THE ART OF GOAL SETTING

0 Posted by - June 8, 2016 - Personal Development

Zig Ziglar, arguably the most famous motivational speaker of our time once said, “If you aim at nothing, you will hit it every time.” In short, without goals, rewarding accomplishments won’t often follow.  Goal setting can be a source of great frustration, leading to self doubt and feelings of failure.  Or it can be a source of great personal satisfaction and fulfillment. The difference lies in our preparation, planning and, most importantly, execution of our goal.


If it doesn’t CHALLENGE you, it won’t CHANGE you.


WHEN it comes to goal setting, many times it is tempting to set the bar low. Maybe we set the bar low because we are afraid to fail, maybe we are afraid of the stress of challenges, or maybe, just maybe, we are just being lazy.  Don’t plan to be lazy. When setting a goal, it needs to be attainable, yet challenging. We should have to stretch to accomplish our goals. By the same token, our goals should not be totally out of reach.  A goal should push us to do better and be within the realm of reason.


A goal not WRITTEN DOWN is just a nice idea.


EVERYONE has wants and desires; the first step to transforming those desires to reality is to write them down. A goal that is written down has a physical presence, giving us something to touch and feel and see. Post your goals where you can see them often as visual reminders. Place sticky notes on the bathroom mirror, make it your phone or computer background, have a reminder in your car; however you can remind yourself daily of your goal.  Another great way to start the process of transforming ideas to goals is to become accountable to another person.   You can do this in a few ways. First, you can have an accountability partner or partners. Tell one or two close friends about your goal and ask them to check with you periodically on how things are going. They become your human sticky note on the mirror, so to speak.  Have a daily text, call, or message scheduled for them to check in with you on your progress and to offer encouragement. The best case would be if your accountability partners actually shared your same goal. Knowing we are responsible for others success is a great way to motivate us when normal methods fail.


“You must have LONG TERM GOALS to keep you from being frustrated by SHORT TERM FAILURES.” -Charles Noble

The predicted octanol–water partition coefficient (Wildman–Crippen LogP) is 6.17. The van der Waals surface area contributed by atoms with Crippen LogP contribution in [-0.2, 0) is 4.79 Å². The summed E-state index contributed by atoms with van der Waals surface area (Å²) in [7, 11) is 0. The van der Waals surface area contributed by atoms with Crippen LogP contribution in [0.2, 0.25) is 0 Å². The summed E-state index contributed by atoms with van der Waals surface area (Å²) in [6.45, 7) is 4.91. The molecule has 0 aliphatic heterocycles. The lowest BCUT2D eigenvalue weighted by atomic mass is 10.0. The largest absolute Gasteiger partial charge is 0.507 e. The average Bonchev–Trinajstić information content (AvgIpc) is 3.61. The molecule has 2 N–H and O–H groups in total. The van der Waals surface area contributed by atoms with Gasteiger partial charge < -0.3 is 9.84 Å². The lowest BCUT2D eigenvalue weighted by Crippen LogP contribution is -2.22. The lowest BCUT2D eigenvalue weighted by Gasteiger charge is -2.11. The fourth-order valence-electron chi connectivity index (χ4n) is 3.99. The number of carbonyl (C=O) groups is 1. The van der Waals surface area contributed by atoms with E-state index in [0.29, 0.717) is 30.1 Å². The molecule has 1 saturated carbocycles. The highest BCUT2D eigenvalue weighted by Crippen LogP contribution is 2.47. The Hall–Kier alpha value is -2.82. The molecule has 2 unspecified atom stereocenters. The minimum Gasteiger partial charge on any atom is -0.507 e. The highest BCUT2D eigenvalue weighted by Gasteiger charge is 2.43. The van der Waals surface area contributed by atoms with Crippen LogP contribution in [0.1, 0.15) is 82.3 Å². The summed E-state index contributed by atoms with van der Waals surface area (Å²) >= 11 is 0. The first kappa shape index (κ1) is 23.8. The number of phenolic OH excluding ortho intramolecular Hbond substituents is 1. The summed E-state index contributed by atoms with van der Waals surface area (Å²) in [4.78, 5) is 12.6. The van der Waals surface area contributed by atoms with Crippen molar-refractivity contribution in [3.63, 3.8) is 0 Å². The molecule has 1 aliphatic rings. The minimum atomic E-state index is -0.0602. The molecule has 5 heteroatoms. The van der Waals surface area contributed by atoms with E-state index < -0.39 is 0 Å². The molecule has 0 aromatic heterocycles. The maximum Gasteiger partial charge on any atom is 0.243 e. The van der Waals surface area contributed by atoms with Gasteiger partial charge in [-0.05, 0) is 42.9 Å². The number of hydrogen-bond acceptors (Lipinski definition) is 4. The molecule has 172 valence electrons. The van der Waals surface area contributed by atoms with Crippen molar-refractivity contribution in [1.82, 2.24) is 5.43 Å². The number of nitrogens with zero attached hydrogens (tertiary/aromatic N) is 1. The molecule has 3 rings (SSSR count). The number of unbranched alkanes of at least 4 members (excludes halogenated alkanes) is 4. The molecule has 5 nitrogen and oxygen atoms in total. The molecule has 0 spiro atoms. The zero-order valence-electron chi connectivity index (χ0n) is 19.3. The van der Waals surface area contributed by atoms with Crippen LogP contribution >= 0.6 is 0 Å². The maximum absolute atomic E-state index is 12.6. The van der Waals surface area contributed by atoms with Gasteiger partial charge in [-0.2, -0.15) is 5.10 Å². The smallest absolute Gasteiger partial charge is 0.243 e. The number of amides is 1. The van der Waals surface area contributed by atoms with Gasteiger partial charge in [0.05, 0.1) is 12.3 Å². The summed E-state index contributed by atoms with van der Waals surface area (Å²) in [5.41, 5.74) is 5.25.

THERE are basically two types of goals: long term and short term.  Long term goals are generally facilitated by the culminating of many successful short term goals.  For example, we may have a goal to run a marathon. That would be a long term goal. The short term goals that may accompany our marathon goal could be to run every day, or to get a certain amount of sleep each night.  As long term goals are usually (just like they sound) long term, we need to be sure and have regular reminders just like with short term goals. Back to our marathon example, we may get caught up in running everyday or eating healthy and forget that all these small things are for that one big goal, running a marathon.  Constantly remembering what our long term goals are will make it easier to accomplish the short term goals.


Goals are dreams with DEADLINES.


A crucial step in goal setting is planning. A plan of action is what will make a goal a reality. After setting a long term goal, make smaller short term goals to reach the long term goal. With each short term goal there should be a plan of how to accomplish it as well as a specific time frame with a deadline.  List how you will accomplish the goal, what challenges or obstacles may come up, and what you will do to overcome those challenges. Make sure to include in your plan what your rewards will be for each goal. Many times when we make plans to accomplish a goal we forget to reward ourselves for the small victories. Rewards could include any number of things like money, a day off, a cheat meal, whatever will give you a small respite from the challenge of accomplishing your goal. With rewards however, it is important to maintain discipline after the bonus and remember that the reward is the exception, and not the norm.  Many goals have been failed because a day off suddenly turned into a week off. Don’t let rewards distract you, but drive you toward accomplishing a goal.


Failure is not the OPPOSITE of success; it’s a PART of success.


WHETHER a goal is accomplished or failed, both result in an opportunity to re-evaluate and restart.  Never be afraid to change your plans. If you are finding that your smaller short term goals are too easy to accomplish, move up your time-frame and set a higher bar. If you are doing everything you can do to accomplish a goal and you’re still coming up short, maybe it’s time to re-evaluate your aim.  If a plan isn’t working, don’t be afraid to change the plan, but not the goal.  Above all, remember that success is a very personal triumph. It’s important not to measure your success against another person’s accomplishments.  With the right goal, proper planning, a good attitude, and hard work, you’re goals today will become your reality tomorrow.

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